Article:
“I did so much more work for my world titles but the Dakar was so much better for exposure!”

In why people go back to the Dakar…
“People have called me a crazy motorcyclist with his brain clicked off but if you are part of something or a scene then you understand why you do it. When I was a motocross rider I did not even watch those rallies. I thought ‘this is not real sport’ but when you cannot do something at the top level anymore then you look around to see where else you can be good and I made a big discovery. To be able to ride through landscapes where people haven’t been – only helicopters – is wonderful. One time I was going through the desert with a friend of mine, the boss from Red Bull, and he said to me ‘I feel like John Wayne!’. It was amazing where we were. And this is the point. Personally for me it had a big impact because I am from a mountainous region so to see all of that hugeness was a big thing! You could just ride and ride for 2000km. The combination of that and controlling a motorcycle on the limit where there is so little room for error – you come around a corner with centimetres to spare and you know nobody else can do it quicker – it is a special feeling and brings you into a kind of ‘flow’. You feel unbreakable and unbeatable and that you are the best. This is the racing aspect. Match it with the adventure and there you have it. On the bike I have crossed South America from Peru to Rio. I have gone from Paris to Moscow to Beijing. Across Australia and the first Dakar for me was from Paris to Cape Town. For me it was a way to see the world and to see places that I never would have been.”

Winning the '94 Pharaoh's Rally with mechanic Fernando. Living the Adventure

Winning the ’94 Pharaoh’s Rally with mechanic Fernando. Living the Adventure

“To be able to ride through landscapes where people haven’t been – only helicopters – is wonderful. One time I was going through the desert with a friend of mine, the boss from Red Bull, and he said to me ‘I feel like John Wayne!´ [...] And this is the point.”

On the relocation to South America…
“For the Dakar South America was a big ‘win’. It is massive there now and it is starting to grow in North America, which was not always the case in Africa. North America is a big market for the manufacturers. The website mentions three-four million live spectators and that is a huge deal. I do not think it will come back to Africa. Africa is limited because it is not so safe away from the coast. The whole format of the race seems to be changing and there are more motorhomes and families involved now. It is a very, very different event than when it was in Africa. When you were going through Mali you might see a little town and then know there was nothing else for 800km; you had that feeling of being totally alone. In South America it is a bit different and Marc Coma and the guys told me that if you don’t see a building or hut with spectators for more than five or six kilometres then you have taken the wrong way! Anyway, it is great and an important race for all of us. Maybe in the future we can have two versions. One that is more like the old-style Africa and one that follows the newer version. If you see the bikes now then KTM with its 450 RALLY and Honda are producing some great stuff. I think if you gave it to our MX1 World Champion Cairoli he would make some decent lap-times on a motocross circuit; the handling is that good. They are different now from the ‘big ships from Africa’ – as we used to call them – that were made for going flat-out in a straight line.”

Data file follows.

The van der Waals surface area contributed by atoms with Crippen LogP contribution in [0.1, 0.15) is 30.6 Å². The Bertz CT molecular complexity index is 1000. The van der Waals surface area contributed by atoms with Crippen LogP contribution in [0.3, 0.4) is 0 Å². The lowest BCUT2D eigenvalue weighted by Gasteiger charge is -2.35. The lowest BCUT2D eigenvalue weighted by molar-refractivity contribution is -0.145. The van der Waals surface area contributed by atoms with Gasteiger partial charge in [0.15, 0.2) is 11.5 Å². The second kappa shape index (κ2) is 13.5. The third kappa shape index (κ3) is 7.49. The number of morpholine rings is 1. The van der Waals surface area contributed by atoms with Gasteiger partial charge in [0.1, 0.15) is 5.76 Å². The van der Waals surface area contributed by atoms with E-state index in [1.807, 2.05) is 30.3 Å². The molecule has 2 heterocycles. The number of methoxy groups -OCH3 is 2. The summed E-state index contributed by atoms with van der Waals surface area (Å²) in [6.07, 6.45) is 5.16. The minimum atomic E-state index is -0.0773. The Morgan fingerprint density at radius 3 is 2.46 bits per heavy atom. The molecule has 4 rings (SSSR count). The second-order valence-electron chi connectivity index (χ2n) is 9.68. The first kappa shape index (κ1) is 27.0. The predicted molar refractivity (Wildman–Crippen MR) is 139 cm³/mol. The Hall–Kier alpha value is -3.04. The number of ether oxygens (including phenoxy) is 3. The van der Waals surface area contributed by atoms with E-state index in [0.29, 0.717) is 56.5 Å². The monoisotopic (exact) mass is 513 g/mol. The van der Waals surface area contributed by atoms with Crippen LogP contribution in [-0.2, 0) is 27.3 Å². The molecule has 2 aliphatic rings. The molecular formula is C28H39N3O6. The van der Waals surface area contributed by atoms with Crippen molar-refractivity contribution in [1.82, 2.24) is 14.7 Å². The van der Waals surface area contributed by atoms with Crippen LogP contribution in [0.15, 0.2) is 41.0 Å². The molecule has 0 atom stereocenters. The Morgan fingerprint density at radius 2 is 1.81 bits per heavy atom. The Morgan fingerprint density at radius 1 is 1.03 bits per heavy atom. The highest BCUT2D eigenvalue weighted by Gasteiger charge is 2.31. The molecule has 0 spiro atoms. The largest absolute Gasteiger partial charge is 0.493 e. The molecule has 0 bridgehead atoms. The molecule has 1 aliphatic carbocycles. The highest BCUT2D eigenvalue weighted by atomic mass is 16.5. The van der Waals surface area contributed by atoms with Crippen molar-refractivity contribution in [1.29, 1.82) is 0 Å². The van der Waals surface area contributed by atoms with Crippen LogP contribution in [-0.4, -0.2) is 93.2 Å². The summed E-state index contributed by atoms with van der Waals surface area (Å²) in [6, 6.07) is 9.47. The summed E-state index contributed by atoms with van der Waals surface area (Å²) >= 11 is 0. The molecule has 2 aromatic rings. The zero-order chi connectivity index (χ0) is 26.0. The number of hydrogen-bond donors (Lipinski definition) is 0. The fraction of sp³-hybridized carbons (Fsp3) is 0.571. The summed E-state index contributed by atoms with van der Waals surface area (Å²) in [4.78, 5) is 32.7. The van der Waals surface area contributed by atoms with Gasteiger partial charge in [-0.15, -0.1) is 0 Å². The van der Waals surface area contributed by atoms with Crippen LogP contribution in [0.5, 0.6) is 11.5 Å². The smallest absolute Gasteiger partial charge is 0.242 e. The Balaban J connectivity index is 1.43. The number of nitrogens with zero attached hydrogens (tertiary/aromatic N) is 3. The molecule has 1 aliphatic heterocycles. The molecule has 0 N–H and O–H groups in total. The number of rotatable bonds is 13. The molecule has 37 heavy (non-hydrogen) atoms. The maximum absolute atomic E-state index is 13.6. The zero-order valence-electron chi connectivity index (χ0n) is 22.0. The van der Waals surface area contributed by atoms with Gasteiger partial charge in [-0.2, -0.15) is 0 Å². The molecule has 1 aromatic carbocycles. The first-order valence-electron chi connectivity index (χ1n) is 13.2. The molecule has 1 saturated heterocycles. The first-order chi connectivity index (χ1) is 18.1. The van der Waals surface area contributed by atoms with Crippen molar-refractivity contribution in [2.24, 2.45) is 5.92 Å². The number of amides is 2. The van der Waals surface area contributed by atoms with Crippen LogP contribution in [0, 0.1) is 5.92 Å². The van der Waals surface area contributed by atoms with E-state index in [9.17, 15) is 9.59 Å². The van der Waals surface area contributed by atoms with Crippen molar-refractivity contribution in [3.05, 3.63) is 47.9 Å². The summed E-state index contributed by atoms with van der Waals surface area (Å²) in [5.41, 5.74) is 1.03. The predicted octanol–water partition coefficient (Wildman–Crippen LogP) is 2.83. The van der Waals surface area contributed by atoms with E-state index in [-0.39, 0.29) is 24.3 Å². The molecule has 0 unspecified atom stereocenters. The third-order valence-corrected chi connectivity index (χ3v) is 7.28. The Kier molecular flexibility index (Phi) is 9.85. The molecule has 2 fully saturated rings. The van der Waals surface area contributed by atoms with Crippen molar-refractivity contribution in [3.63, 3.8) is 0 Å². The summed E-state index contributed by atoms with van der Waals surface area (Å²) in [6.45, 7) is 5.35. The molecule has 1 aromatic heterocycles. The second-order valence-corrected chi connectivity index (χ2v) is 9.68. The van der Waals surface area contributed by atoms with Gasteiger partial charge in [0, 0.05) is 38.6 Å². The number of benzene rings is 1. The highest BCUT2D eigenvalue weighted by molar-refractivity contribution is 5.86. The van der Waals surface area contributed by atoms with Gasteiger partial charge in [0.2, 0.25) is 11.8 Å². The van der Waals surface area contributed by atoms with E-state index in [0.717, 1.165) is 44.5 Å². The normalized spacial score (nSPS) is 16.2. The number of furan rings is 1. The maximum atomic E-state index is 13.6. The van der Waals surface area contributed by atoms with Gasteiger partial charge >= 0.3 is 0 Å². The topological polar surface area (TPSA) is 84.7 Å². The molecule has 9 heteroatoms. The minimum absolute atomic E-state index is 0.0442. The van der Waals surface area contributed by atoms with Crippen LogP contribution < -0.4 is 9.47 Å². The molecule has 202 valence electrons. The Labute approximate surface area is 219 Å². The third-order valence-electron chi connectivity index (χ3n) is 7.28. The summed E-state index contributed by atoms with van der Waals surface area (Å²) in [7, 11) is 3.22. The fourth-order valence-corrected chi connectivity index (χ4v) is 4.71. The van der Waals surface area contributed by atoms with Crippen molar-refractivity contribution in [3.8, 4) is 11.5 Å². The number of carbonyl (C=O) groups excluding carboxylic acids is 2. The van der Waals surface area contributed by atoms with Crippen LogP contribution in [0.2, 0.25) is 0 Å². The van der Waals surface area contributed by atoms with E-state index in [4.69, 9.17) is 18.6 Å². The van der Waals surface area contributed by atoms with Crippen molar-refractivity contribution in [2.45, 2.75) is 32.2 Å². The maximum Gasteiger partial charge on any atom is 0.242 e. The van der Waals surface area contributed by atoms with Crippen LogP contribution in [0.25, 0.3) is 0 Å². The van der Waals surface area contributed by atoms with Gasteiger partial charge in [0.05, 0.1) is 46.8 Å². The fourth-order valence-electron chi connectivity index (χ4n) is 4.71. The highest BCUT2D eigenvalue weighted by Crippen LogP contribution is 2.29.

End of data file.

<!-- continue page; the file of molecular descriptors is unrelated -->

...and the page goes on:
KTM 620 LC4 1997/1998 KTM 450 RALLY 2014
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KTM 620 LC4 1997/1998

“For the Dakar South America was a big ‘win’. [...] The whole format of the race seems to be changing and there are more motorhomes and families involved now.”

Photos from Kinigadner personal collection

More information on Dakar 2014: Dakar Newsroom